They both come to the table with fear.

They are both looking for someone they can trust. It’s how you win over that trust is where they differ.

The All-Business Buyer Type

The All-Business Buyer Type is a person who, in order to earn their trust, wants accurate and useful facts. They appreciate a person who has done their homework, and they expect you to be fully prepared for a meeting.

When they ask a question, they want either one of two things. 1.) the accurate and factual answer, devoid of any sizzle or story or dressing, or; 2.) if you don’t know the answer, they want you to say up-front that you don’t know the answer, (but that you will do everything you can to quickly research the correct answer and get back to them with your findings). Trying to cover-up that you don’t know the answer to a question will be 100% transparent to the All-Business Buyer Type and you will absolutely lose the sale.

The Emotional Buyer Type

The Emotional Buyer Type is a person who, in order to earn their trust, wants someone they can look to for advice, who welcomes guidance, a helping hand, who is receptive to and feels good about receiving honest and sincere compliments (key words: honest and sincere). A buyer who will accept your offer for a business lunch and who feels the lunch speaks highly of you and your goodwill, who likes to share pertinent stories about the subject at hand, and wants to know they can trust you almost as a friend.

This buyer type approach to sales is something I go into a lot more detail on in the Lucrative Home Studio program.

Conclusion: How to Get Corporate Clients for Your Home Studio

I hope with this article I’ve broken any myths that might be holding you back from pursuing corporate clients. I’ve worked with hundreds of producers from all backgrounds. And I’ve learned something important: No matter how simple or extensive your home studio is, you can produce radio-ready, corporate quality music. In fact, after going through my training most of my students are now producing work for clients with just 6 or so plugins! It all comes down to your ear, developing your confidence and expertise, and developing your business and sales know-how.

I’d love to work with you and help you upgrade yourself and reach new levels in your mixing, mastering and production. Click here to enroll in the Lucrative Home Studio and get me as your mentor.

By Gary Gray

Gary Gray is an award winning composer, producer and engineer. He’s produced multiple projects for 20th Century Fox, Disney, Hollywood Records, A&E, EMI, CBS and many others all in a home studio.

Gary has been mentored by Phil Ramone, Quincy Jones, Jermaine Jackson and Phil Collins. Gary honed his marketing savvy as the advertising and promotions manager for Music Connection Magazine. He has always enjoyed “both sides of the desk” in the music business.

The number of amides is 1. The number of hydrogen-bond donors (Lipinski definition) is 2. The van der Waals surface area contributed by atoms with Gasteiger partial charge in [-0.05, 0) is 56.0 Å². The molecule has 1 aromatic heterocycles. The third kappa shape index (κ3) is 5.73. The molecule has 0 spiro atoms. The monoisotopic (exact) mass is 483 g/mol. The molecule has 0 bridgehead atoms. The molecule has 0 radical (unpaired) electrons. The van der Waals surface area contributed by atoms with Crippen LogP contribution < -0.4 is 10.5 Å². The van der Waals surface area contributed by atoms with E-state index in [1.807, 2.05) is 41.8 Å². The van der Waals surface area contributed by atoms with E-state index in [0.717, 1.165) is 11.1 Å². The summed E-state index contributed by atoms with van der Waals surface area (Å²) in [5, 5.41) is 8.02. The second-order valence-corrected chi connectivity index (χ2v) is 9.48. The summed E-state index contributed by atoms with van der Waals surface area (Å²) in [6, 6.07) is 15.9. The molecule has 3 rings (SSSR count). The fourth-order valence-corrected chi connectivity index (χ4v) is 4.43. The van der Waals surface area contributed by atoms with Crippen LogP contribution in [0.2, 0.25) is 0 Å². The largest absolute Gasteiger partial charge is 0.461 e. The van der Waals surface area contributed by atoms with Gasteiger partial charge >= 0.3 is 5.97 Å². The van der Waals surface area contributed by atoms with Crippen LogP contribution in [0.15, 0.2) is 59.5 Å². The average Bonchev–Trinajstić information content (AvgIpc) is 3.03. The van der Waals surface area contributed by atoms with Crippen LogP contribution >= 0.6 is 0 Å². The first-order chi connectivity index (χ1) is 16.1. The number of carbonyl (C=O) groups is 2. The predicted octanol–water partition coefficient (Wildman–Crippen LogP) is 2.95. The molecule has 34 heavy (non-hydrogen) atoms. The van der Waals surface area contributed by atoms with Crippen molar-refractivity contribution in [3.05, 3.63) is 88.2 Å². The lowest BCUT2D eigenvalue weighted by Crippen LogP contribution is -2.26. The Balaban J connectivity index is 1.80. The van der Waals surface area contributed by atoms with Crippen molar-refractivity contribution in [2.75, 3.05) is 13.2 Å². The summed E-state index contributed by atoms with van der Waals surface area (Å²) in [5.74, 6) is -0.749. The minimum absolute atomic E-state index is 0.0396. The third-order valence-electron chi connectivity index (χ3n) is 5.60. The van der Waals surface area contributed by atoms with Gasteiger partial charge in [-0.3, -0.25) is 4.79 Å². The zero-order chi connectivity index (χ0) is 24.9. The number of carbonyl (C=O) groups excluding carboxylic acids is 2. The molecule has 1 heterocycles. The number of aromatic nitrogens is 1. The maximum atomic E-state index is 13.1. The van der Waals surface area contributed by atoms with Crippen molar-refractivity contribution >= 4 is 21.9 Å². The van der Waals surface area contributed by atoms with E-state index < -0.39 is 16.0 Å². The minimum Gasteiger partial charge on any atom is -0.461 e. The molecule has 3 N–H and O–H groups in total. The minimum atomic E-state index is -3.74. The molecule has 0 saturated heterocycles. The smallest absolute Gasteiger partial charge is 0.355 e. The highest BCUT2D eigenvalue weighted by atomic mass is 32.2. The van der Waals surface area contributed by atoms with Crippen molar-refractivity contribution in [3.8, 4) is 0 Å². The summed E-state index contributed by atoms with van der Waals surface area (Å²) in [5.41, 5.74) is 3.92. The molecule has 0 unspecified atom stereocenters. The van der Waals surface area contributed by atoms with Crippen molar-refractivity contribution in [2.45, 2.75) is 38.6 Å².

Having taught music since the age of 16, Gary not only walks the walk, he is also widely regarded as an exceptional mentor for composers, songwriters, musicians, producers, vocalists, and engineers. Gary brings you real solutions to real problems that home studio owners all over the world have benefited from.

 

 

The Lucrative Home Studio will help you master the business, technical, and creative secrets of consistently producing professional radio-ready recordings.

This 8 module online training program will take your production chops WAY beyond tracking, mixing and mastering and help you produce your way to profit and satisfaction by producing music in your home studio.

If you’re in a band and looking for a way to consistently get that same radio-ready recording quality you get from high-end professional studios – in your home studio without shelling out a ton of cash, take this course and put yourself in a position of incredible value to any band.

If you want to  attract and retain high-paying clients like production companies, ad agencies, corporate and label gigs, take this course and see how to keep your clients happy and coming back for more.

You will learn how to build a state-of-the-art home studio that consistently produces top-quality professional recordings without shelling out thousands of dollars to go to other studios (that you will no longer need).

YOU are the most vital link in the chain of music production. You’ll learn how to confidently wear the hats of the producer, mixing engineer, AND mastering engineer by relying on your ear, not your gear.

And you’ll learn the easy steps to upgrade your professionalism, identify and attract high-paying clients, and produce your way to a profitable income all from your home studio.

  • Upgrade your EAR with techniques that will save you time and money and set you apart.
  • Learn how to be both a great producer AND a great engineer. (Yes, you can be both!)
  • Learn step-by-step how to mix and master radio-ready recordings from your home studio.
  • Build or upgrade a home studio to industry standards without wasting money (including room prep, plans, gear, and equipment).
  • Develop a 6-figure money making machine by producing music in your home studio.
  • Feel more confident in your producing, mixing, and mastering abilities.
  • Turn any space into a profitable home studio and avoid the big home studio myths that will waste you thousands of dollars.
  • Learn how to price your services confidently to ensure you get adequately paid for your work.
  • Get bands and clients willing to pay for your services to come to YOU.
  • Learn how to effectively communicate and negotiate with clients and close more deals.
  • Develop a business mindset and solid reputation that will keep clients coming back.